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Grass has tiny silica "teeth" on it called phytoliths:

enter image description here

I have trouble understanding how can a plant possibly extract silica from soil and form anything out of it. Silicon dioxide is used for chemistry glassware and can survive nearly anything.

I found that what the plants use is actually monosilicic acid in the form of $Si(OH)_4$, but I have not been able to find how that comes to be in the soil in the first place. Clearly, silicon dioxide does not hydrate in water readily the way potassium oxide does, for example, otherwise glassware would not be a thing.

And even if I knew how does the hydrated form of the oxide form, I still do not understand how do the plants manage to dehydrate it in order to prevent it from being water soluble.

Can someone explain the whole chain from $SiO_2$ through $Si(OH)_4$ back to $SiO_2$ that can be seen in the picture above?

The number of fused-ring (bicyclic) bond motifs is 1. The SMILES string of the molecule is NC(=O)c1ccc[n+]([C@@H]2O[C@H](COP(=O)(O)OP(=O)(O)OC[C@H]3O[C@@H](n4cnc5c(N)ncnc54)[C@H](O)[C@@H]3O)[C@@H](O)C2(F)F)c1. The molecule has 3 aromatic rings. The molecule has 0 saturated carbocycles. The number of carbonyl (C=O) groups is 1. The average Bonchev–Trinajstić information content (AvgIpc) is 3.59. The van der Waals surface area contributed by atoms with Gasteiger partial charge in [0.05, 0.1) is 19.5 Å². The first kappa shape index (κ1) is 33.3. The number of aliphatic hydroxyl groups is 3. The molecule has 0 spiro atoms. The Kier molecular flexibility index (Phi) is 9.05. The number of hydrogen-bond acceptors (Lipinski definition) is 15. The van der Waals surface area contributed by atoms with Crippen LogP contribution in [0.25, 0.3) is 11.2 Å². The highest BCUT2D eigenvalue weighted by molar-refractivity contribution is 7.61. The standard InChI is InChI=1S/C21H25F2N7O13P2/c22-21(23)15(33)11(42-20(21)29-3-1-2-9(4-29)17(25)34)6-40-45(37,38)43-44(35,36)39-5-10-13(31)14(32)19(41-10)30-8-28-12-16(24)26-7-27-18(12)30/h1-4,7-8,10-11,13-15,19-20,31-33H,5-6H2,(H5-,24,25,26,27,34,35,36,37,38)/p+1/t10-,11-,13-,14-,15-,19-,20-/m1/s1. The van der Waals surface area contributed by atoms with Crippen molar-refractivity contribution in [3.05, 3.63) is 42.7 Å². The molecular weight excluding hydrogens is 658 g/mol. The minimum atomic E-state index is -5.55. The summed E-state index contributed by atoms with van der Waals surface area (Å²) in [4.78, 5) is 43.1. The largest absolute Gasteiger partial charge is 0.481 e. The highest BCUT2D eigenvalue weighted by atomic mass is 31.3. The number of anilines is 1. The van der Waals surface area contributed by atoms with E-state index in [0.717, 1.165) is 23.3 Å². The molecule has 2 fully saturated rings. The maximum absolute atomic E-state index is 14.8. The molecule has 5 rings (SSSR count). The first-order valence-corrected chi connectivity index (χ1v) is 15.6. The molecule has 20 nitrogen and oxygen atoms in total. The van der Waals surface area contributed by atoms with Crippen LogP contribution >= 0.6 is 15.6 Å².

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Silica $\neq$ silicon dioxide! So the chain is: silicon dioxide $\left(SiO_2\right)$ to orthosilicic/monosilicic acid $\left(Si(OH)_4\right)$, which can then polymerize to form silica particles, see image below.

The first step in the chain occurs via reaction with a basic solution (e.g. aqueous sodium hydroxide, $NaOH$). The resulting $Si(OH)_4$ is water-soluble, and thus can be taken up by organisms. Enzymes such as silicatein can then catalyzes the reaction to form silicate particles. These particles can then be deposited in specific parts of the organism. See Otzen's 2012 review in Scientifica for more information.

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  • $\begingroup$ Could you clarify the difference between silica and silicon dioxide please? It seems that it's crucial part of the problem. $\endgroup$ Jun 8, 2023 at 9:24

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